Malatya is celebrated for its apricots, which is hardly surprising since this province of Turkey accounts for fifteen percent of the entire world dried apricot production. Known here by the local name "mismis", the apricot has two Latin names, Prunus armeniaca or Armeniaca vulgaris. By the name, you might assume that it is a native of Armenia, but in fact, the homeland of this fruit is China, where it has been known since 3000 BC. The apricot was carried westwards into Anatolia via Iran and Caucasia at the time of Alexander the Great’s Asian campaigns (330-323 BC), and after the Roman conquest of Anatolia in the first century BC was introduced into Italy and Greece by Armenian merchants. From there the apricot made its way to France and Britain. Perhaps it is to those Anatolian Armenian merchants that the apricot owes its scientific name.
Fifty percent of all Turkey’s apricots are grown in Malatya, and ninety-five percent of the country's dried apricots are produced here.
Apricots are rich in potassium yet contain low levels of sodium, so they are beneficial for numerous diseases affecting the heart, kidneys, and liver, including hepatitis and cirrhosis.
In Hittite inscriptions, it is called Maldia, while the Assyrians knew the city as Meliddu, Melide, Melid or Melidia, and the Urartians as Melitea. Strabo refers to the city as Melitene and says that it was founded by the Assyrian queen Semiramis. The Hittite word melid meaning honey is thought to be the origin of all these names. The city has been inhabited since Chalcolithic times (4th and 3rd millennia BC) and was ruled in turn by the Hittites, Medes, Persians, Romans, Byzantines, and Ottomans.
The land of Anatolia has always served as a bridge between east and west and it lies on an important crossroads. For thousands of years the Euphrates has marked this boundary in Anatolia, and the province lies right on this line.
From the city, one road headed northeastwards into Caucasia following the course of the Karasu and Aras rivers, another led due eastwards into Iran via the Murat and Lake Van, and a third southwards via Adiyaman and Urfa into Syria. These ancient roads were in use from the time of the Akkadian king Sargon I in the 3rd millennium BC.
The mound of Arslantepe marks the earliest settlement in the area. Situated four kilometers from the city at Orduzu, excavations first began here in 1932, revealing seven cultural levels between Chalcolithic and Roman times. The most important ancient settlement here was that of the late Hittites. The excavation site has been roofed over to protect the murals, some dating back 3000 years, discovered here from damage by sunlight.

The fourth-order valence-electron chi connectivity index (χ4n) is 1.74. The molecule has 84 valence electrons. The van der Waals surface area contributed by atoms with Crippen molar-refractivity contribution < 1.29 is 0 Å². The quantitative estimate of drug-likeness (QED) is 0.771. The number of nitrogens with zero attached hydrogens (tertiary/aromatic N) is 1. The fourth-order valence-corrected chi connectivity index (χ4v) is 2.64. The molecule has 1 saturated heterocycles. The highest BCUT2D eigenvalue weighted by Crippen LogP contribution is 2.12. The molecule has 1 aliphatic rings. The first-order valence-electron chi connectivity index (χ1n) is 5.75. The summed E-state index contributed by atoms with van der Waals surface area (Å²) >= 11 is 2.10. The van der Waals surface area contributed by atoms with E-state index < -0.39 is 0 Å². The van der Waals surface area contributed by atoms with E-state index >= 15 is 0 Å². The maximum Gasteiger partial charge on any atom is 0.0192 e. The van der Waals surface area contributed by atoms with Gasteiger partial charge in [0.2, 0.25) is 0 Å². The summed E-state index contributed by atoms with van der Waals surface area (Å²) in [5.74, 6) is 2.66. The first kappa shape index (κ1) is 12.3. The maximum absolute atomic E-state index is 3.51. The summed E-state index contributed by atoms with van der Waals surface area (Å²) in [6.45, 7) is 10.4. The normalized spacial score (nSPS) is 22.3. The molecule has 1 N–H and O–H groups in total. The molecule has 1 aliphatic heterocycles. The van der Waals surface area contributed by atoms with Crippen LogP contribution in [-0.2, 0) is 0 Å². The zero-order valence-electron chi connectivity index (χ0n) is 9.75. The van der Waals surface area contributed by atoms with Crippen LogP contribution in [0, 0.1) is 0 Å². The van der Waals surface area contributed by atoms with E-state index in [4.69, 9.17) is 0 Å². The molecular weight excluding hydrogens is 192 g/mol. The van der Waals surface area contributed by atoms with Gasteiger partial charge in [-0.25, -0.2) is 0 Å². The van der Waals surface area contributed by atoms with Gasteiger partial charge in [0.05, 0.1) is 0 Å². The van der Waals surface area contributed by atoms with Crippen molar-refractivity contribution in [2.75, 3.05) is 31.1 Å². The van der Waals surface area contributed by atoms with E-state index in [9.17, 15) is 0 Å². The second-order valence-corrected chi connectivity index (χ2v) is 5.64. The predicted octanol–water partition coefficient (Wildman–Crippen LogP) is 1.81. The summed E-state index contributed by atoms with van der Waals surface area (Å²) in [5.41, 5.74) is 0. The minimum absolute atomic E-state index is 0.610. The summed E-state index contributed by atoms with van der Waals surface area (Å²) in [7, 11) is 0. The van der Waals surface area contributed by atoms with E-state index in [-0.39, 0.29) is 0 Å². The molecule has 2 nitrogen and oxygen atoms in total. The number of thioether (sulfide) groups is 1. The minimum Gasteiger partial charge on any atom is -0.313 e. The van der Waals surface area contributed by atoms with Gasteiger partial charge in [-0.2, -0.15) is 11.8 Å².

Battalgazi is the area local people know as Old Malatya, which was founded when the Roman legionaries arrived and decided to build a new city to the north of Arslantepe.
Part of the city walls built during the reign of Trajan (98-111 AD) is still standing. Here you can also see the Ulu (Grand) Mosque, built in 1224 by the Seljuk sultan Alaeddin Keykubad, and Silahtar Mustafa Pasa Kervansaray built in 1632 by Mustafa Pasa of Bosnia, chief armorer to Murad IV. When the Ottoman army was billeted here in 1838, the inhabitants moved to their summer houses at the Aspuzu vineyards and this area developed into the new city, spreading as far as the foot of Mount Beydag.
One of the more recent sights of the area is the lake of Karakaya Dam, where you can picnic on the shores, watch the fishermen, or take a boat trip to enjoy the beautiful scenery and fresh air.
The small town of Yesilyurt is famous for its cherries known as dalbasti, that are celebrated with a festival every June, and near here you can also see the Kapkaj spring, which provides the area with delicious drinking water and is a spectacular sight, its waters gushing from the spring mouth high above and cascading down over the rocks. Sultansuyu Stud 25 kilometers from the city between Yesilyurt and Darende is one of three state-owned studs established in the Ottoman era. The pure-blooded Arab racing horses bred here earn enormous sums for their owners. At Darende you can see the 17th-century Somuncu Baba Mosque and the Ottoman bedesten, where merchants stored and sold their valuable goods and the Gurpinar Waterfall. On the cliff at the mouth of the valley at Subasi is an Ottoman medrese or college. On the way back from Darende you can see the Late Hittite reliefs carved in caves in the Levent Valley.
The most celebrated sight of all in the region is Mount Nemrut on the southern boundary of the city with Adiyaman. On the mountain summit, are a royal Commagene sanctuary and burial ground whose gigantic carved statues are so familiar from posters and photographs. This breathtaking place is like a natural observatory or an open-air temple, and watching the sun rise and set over the mountain ranges stretching into the distance are unforgettable experiences. The best time of year to come here is between May and November.
Finally, round off your visit to Malatya with a visit to the Sirre Market to taste the delicious apricots and finally walked along the channel on which the Kertek Weir is situated back into Malatya, city of fruit and honey.